A key player in this counter-offensive is Education Secretary Michael Gove. A former Murdoch employee and leader of the vanguardist wing of the Tory party, he has brazenly attacked the inquiry as creating a “chilling atmosphere” towards “freedom of expression”; claiming that laws were already in place to deal with “rogue” reporters (thus loyally sticking to the defence trotted out by News International since 2006); and claiming, in the face of this slew of corruption revelations, that the press has helped to keep us “honest” and ensured a “high standard of debate”.
Gove’s academy programme which will soon result in the complete privatisation of the state school system will undoubtedly lead to new profit-making opportunities for his pals in the Murdoch empire, which has been quietly developing a sideline in education services.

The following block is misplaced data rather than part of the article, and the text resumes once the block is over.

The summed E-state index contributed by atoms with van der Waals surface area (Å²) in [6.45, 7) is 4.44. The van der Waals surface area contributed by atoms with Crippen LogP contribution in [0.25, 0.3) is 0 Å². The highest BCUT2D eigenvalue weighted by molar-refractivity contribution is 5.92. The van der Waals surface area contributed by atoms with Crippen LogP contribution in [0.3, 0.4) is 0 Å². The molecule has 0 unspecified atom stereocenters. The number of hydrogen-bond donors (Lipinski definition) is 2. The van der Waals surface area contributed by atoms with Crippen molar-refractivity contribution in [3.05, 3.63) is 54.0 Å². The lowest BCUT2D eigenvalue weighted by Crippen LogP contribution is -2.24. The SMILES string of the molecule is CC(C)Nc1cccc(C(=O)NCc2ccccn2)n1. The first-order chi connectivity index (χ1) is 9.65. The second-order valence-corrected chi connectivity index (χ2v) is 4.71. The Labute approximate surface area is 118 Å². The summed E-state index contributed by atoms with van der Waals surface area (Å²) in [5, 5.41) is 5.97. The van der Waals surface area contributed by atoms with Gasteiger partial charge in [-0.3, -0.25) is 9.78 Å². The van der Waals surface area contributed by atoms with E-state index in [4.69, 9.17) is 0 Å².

Key News International employees, like Trevor Kavanagh, former Sun political editor have been emboldened to defend the company. Following dawn raids on a string of Sun journalists this was whipped up into a hypocritical frenzy by hacks whose life careers had been oiled by cheering on such police operations.
When leading Met cop Sue Akers told Leveson that the Sun had established a “network of corrupt officials” and a “culture of illegal payments”, the offensive cloaked itself in the garb of the state with Attorney General Dominic Grieve announcing that he would examine whether she was in contempt for prejudicing any future trial. A thinly veiled warning to any others tempted to speak out.
For his part, Rupert Murdoch is banking on reining in his son; throwing money at victims; and co-operation with the police. But it’s also business as usual, with his confident launch of a Sunday tabloid to replace NOW.